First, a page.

sparr (sparr0) wrote,
sparr
sparr0

Distinction between community organizer choices and my choices?

 I am part of a community that has some internal problems that require significant effort to deal with. Multiple organizers of the community have become burned out under the stress of this situation. Prior to being completely spent, they were subjected to the ire of many members of the organization who wanted them to do more to address the problems. They were also told they should spend more time avoiding making members upset while still making at least as much headway on the issues at hand. More reasonable community members point out that these people aren't getting paid, they are doing this out of their desire to see the community thrive and grow and continue and their commitment to the well-being of the community. They don't have to do all of this work. It would be perfectly reasonable for them to not do any of it at all. So reasonable that that is exactly what happens when they step down because too much is demanded of them. They are being perfectly reasonable when they offer a dichotomy of doing as much as they are willing to do or doing nothing, regardless of how many people suggest that a third option of them doing even more work would be better for everyone [else].
 
I see a parallel here to how people respond to my approach to dealing with controversial topics, or interacting with people in general. The same sorts of people who are upset at those community organizers for not doing more work for their benefit are also upset at me for not doing more work for their benefit. However, some of the people who recognize what is wrong with those demands of community organizers are also upset at me for not doing more work for their benefit. I am curious what drives that discrepancy. Where I see a very similar distinction between the two groups, the people in them must see something different for a significant number of them to draw the line in a different place.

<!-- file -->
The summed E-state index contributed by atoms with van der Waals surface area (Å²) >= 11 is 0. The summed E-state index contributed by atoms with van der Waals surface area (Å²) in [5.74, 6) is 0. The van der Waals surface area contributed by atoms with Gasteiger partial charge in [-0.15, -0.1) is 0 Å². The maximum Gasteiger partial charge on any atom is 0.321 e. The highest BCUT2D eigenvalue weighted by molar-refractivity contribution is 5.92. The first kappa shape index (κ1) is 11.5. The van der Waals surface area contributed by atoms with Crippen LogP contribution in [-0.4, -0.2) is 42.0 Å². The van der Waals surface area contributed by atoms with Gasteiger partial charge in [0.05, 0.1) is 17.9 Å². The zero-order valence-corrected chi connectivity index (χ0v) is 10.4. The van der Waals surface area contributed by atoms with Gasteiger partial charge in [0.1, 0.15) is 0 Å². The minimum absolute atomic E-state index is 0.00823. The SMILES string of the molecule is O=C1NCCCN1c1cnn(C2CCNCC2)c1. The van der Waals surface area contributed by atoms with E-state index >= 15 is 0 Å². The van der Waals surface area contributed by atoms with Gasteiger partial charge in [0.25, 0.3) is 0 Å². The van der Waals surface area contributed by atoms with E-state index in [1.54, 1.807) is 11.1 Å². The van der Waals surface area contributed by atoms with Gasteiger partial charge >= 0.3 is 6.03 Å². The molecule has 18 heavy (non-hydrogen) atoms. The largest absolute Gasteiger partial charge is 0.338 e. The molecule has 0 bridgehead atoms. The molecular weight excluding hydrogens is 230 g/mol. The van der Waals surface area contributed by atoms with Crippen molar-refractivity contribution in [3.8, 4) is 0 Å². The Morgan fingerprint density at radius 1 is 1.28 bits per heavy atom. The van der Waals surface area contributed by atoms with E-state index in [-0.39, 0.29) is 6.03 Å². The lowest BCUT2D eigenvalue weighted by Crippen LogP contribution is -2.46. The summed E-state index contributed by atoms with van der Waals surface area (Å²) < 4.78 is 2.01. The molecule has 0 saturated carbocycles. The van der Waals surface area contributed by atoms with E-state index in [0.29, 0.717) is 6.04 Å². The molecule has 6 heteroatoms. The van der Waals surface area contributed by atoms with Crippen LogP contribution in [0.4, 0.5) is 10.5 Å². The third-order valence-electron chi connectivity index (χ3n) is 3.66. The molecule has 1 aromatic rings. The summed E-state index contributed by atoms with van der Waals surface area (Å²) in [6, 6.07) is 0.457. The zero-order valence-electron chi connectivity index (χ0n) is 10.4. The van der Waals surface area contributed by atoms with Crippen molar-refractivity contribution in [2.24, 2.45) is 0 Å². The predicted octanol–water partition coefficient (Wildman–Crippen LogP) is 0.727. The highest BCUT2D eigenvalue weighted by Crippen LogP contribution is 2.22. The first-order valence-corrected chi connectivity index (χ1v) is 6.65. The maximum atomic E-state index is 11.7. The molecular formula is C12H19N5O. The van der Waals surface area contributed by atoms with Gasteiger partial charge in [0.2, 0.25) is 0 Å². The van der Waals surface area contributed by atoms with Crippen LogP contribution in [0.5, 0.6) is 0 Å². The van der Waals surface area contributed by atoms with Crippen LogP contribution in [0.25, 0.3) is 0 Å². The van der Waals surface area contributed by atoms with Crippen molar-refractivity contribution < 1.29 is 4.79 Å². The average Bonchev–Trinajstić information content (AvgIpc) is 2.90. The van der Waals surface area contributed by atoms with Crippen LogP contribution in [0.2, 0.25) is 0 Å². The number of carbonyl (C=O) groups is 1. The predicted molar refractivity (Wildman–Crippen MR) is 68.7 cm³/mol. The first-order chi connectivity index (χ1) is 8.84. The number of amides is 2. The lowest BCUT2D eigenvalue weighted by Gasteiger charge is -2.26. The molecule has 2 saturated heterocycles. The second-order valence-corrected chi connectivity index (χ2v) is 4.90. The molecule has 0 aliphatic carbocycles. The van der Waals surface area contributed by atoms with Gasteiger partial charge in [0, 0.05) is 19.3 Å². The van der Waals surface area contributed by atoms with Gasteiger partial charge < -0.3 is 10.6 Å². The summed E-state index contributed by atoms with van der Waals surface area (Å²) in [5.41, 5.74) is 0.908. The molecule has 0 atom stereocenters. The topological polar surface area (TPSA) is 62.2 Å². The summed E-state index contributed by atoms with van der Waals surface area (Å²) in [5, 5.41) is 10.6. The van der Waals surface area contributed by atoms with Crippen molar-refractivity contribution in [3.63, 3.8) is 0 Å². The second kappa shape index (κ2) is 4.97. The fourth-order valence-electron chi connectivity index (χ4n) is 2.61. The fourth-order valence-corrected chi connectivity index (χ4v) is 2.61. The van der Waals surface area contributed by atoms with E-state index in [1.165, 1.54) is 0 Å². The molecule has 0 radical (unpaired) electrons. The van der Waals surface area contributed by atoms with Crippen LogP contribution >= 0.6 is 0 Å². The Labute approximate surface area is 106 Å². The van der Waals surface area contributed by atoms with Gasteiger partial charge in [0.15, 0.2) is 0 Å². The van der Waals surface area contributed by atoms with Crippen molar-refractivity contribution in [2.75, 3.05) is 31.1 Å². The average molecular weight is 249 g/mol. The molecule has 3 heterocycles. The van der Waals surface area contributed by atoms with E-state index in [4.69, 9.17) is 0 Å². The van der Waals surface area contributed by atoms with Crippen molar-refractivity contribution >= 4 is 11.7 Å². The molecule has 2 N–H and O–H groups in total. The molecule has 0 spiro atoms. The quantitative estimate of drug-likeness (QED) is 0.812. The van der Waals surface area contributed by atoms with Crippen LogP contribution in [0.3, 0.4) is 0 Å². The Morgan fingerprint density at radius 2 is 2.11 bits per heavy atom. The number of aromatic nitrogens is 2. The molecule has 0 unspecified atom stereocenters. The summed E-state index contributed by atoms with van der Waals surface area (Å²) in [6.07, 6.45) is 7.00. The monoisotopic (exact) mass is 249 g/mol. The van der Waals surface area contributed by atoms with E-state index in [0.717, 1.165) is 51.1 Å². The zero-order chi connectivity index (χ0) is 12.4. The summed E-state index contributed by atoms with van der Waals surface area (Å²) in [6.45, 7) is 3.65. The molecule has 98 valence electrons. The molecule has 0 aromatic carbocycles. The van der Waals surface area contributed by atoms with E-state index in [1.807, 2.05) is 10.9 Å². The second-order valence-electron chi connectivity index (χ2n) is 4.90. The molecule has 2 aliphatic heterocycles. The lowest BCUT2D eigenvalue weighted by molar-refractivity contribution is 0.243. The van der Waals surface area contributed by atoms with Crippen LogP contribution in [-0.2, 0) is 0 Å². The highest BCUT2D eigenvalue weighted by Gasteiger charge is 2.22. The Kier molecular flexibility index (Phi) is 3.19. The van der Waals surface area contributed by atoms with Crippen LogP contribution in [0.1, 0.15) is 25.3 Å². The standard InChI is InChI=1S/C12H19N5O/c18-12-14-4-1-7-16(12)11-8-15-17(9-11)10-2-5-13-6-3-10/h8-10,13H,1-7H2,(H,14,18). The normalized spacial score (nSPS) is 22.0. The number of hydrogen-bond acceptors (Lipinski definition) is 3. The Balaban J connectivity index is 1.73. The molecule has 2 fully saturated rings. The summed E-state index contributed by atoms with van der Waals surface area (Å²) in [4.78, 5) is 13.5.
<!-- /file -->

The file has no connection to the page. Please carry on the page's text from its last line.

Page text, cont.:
To elaborate on my situation... I often do things that others find abrasive while I am intent on achieving some outcome that I think both myself and those others have as a shared goal. In some cases people tell me they don't see how my actions could lead to those outcomes, but that's a different problem for another discussion. Here I am thinking of the cases where they do recognize the good that comes of my actions, but they want to convince me that it is my responsibility to choose a different course that both achieves those goals and avoids causing strife. I offer them the dichotomy of me doing nothing or what I already do. They implicitly support doing nothing, by failing to in any way address the many people around us who choose to do nothing on a particular issue. But instead of accepting what I do, they push this third option on me, as if it is my responsibility to choose that path if I choose to do anything at all, rather than it being acceptable for me to choose any path that is better than doing nothing.
Tags: philosophy
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